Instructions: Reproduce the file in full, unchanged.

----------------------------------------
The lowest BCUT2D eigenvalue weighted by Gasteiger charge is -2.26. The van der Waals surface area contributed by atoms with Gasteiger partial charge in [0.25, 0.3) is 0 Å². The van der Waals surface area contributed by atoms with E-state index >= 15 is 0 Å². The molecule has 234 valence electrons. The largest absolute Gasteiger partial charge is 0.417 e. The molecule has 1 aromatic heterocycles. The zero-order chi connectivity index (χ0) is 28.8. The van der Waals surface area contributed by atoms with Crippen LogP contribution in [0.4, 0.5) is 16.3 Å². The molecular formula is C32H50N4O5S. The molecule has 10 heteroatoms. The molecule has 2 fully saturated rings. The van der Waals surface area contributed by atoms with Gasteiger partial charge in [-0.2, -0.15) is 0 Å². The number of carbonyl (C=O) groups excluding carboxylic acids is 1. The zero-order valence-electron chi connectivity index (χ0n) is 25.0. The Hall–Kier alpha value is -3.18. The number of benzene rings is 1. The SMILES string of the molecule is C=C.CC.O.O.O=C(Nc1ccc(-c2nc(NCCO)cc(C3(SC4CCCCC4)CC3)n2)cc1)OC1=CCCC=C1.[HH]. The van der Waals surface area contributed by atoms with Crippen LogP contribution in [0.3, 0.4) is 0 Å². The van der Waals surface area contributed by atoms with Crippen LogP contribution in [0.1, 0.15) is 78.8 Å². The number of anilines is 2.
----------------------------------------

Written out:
The lowest BCUT2D eigenvalue weighted by Gasteiger charge is -2.26. The van der Waals surface area contributed by atoms with Gasteiger partial charge in [0.25, 0.3) is 0 Å². The van der Waals surface area contributed by atoms with E-state index >= 15 is 0 Å². The molecule has 234 valence electrons. The largest absolute Gasteiger partial charge is 0.417 e. The molecule has 1 aromatic heterocycles. The zero-order chi connectivity index (χ0) is 28.8. The van der Waals surface area contributed by atoms with Crippen LogP contribution in [0.4, 0.5) is 16.3 Å². The molecular formula is C32H50N4O5S. The molecule has 10 heteroatoms. The molecule has 2 fully saturated rings. The van der Waals surface area contributed by atoms with Gasteiger partial charge in [-0.2, -0.15) is 0 Å². The number of carbonyl (C=O) groups excluding carboxylic acids is 1. The zero-order valence-electron chi connectivity index (χ0n) is 25.0. The Hall–Kier alpha value is -3.18. The number of benzene rings is 1. The SMILES string of the molecule is C=C.CC.O.O.O=C(Nc1ccc(-c2nc(NCCO)cc(C3(SC4CCCCC4)CC3)n2)cc1)OC1=CCCC=C1.[HH]. The van der Waals surface area contributed by atoms with Crippen LogP contribution in [0.3, 0.4) is 0 Å². The van der Waals surface area contributed by atoms with Crippen LogP contribution in [0.1, 0.15) is 78.8 Å². The number of anilines is 2.